If all goes according to plan, the international donors' conference for Iraq that begins in Madrid Thursday should end with roughly $30 billion pledged to rebuild a country devastated by war and mismanagement. The US-led coalition expects another $11.1 billion will come from Iraq's oil revenue over the next three years.
Big numbers, to be sure. But they remain $15 billion short of the $56 billion the UN and the United States have estimated Iraq needs to get its economy, infrastructure, and defense forces on a solid footing for growth.
"I know it's unrealistic to expect the full $50-60 billion we need in Madrid, but it's important that we get as much of this money as possible,'' says Mahmoud Othman, a member of the US-appointed Iraqi Governing Council. "The longer it takes for our economy to recover, the more dangerous and unstable the transition to sovereignty will be."
Unless further contributions by international donors bridge the gap, the United States will eventually have to put more money into Iraq, despite the unabated rate of attacks on US forces. That's a decision, if and when it comes, that will probably prove unpopular among US voters. But the alternative could be worse.
The first years of any country's transition to democracy are fragile ones, and the failure of democracy to deliver tangible benefits - higher growth rates, stronger social safety nets, and jobs - often breeds nostalgia for the bad, "good old days" of authoritarian rule.
In Iraq, this problem is heightened by anger at the US occupation and the expectations that immediately followed the invasion. Saddam Hussein might be responsible for most of Iraq's economic misery, but most Iraqis feel the US should clean up the mess it left behind. In Baghdad, 87 percent of respondents to a recent Gallup poll said they think the US and Great Britain should pay for recovery.
"It's not all about injecting funds into Iraq, but there are these incredibly high expectations within Iraq, and disappointing these expectations can have dangerous consequences," says Loulouwa al-Rachid at the International Crisis Group, a Brussels-based think tank.
Iraq's own oil industry, in partial disrepair after years of war, could be part of the answer. The coalition anticipates that in the next three years, 97 percent of Iraq's government budget will come from its annual oil revenue, which the coalition expects to jump to $12 billion in 2004 and up to $19.5 billion by 2006, from about $5.4 billion this year.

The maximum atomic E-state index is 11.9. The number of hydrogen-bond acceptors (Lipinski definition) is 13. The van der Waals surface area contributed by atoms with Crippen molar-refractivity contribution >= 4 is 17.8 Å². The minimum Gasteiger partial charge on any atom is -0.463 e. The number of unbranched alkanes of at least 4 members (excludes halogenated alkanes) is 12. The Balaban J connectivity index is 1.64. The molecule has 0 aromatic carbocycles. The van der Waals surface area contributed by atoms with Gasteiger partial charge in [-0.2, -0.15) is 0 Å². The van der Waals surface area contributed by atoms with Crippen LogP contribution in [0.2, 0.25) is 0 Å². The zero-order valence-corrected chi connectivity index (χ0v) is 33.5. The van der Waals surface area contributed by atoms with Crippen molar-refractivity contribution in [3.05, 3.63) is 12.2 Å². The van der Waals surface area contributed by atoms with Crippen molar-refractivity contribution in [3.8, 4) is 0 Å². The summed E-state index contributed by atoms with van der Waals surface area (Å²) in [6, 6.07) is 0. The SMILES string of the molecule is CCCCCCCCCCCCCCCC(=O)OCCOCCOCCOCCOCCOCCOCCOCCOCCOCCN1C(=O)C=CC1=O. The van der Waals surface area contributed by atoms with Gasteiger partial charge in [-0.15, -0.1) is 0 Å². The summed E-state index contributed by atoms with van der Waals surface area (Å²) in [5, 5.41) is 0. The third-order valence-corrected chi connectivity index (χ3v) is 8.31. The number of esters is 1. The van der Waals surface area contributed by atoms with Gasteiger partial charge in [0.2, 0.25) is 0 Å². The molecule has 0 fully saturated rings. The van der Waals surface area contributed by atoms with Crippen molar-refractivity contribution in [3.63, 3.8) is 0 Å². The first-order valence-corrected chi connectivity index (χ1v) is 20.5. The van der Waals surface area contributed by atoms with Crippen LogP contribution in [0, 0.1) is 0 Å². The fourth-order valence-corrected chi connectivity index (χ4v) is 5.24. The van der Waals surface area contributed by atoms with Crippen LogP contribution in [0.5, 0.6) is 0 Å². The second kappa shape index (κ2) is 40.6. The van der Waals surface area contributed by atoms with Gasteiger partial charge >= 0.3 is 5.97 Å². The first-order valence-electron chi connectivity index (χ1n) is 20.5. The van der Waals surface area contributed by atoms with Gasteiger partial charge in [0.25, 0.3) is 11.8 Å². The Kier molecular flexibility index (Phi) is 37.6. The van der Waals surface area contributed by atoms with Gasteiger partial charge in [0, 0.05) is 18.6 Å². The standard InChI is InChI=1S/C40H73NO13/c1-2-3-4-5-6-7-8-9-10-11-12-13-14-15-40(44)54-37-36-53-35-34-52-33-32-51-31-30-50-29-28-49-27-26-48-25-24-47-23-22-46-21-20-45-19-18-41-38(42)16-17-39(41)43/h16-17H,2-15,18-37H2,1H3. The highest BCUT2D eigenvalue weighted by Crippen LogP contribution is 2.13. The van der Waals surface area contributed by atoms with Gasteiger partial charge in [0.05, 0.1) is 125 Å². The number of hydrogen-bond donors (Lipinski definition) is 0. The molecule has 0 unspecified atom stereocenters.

But only $11.1 billion of this money - 22 percent - will go towards reconstruction. The rest will be spent on things like government salaries and food subsidies. And the industry has proved vulnerable to an ongoing campaign of sabotage.
The Madrid meeting will be attended by representatives of nearly 60 countries, and in addition to cementing pledges, it will look at how the money will be spent and who will control the spending.
The European Union and the United Nations want most money channeled through UN- and World Bank-supervised agencies, but the US has kept control thus far over its own funds.
"This money can be spent over a 10-year period instead of a shorter period," says an economist who has examined Iraq's financial needs. "But less money spent now means slower economic recovery" and more risks. He recommends more spending soon to improve the chances of a successful transition.
That will bump up against growing anger inside the US at the bill for the Iraq war and its aftermath, particularly as administration officials promised the burden would be minimal.
Before the war, Paul Wolfowitz, deputy defense secretary, said Iraq "can really finance its own construction, and relatively soon." But with a record deficit in the US, a recent CBS poll found most Americans are opposed to spending any money on Iraq's reconstruction.
A bill before Congress promises $20 billion for rebuilding. The bill is currently deadlocked in a dispute between Congress and the White House, after a vote Wednesday by the House of Representatives to convert about half this money into loans.
About $5 billion of these funds will be spent training and arming Iraq's new security forces, with the balance largely going toward improving oil production and other infrastructure needs.
President Bush has threatened to veto the bill if it requires Iraq to repay any of the funds. According to White House budget director Joshua Bolten, who wrote a letter to Congress on Tuesday warning of a possible veto, converting the aid to loans will "raise questions about our commitment to building a democratic and self-governing Iraq."
Iraq is already burdened with $120 billion in debt and war reparations left behind by the Hussein regime.
For now, there are few other sources of funds. While Great Britain and Japan have made promised substantial aid ($912 million and $5 billion, respectively), wealthy countries like France and Germany remain largely on the sidelines.
These two nations, and Russia, have said they probably won't provide much money until there's an elected Iraqi government.
But CPA officials and others say that may not be in Iraq's best interests. "Spending $1 now is like spending $10 five years from now,'' says Mr. Othman. "I hope that France and Germany don't punish the Iraqi people because of their problem with the US. Our unemployment problem is huge, and it's directly linked to our security problem."
Iraq, despite having the world's second-largest oil reserves, is not in a position to solve its economic problems entirely on its own. "There's this deep-seated belief that Iraq is a rich country and that it can reconstruct itself without help from outside actors. This is wrong,'' says Ms. Rachid.
She says that even more important than aid is restoring Iraq's sovereignty, which she sees as a necessary condition to improving security. "The problems of Iraq aren't going to disappear overnight,"she says.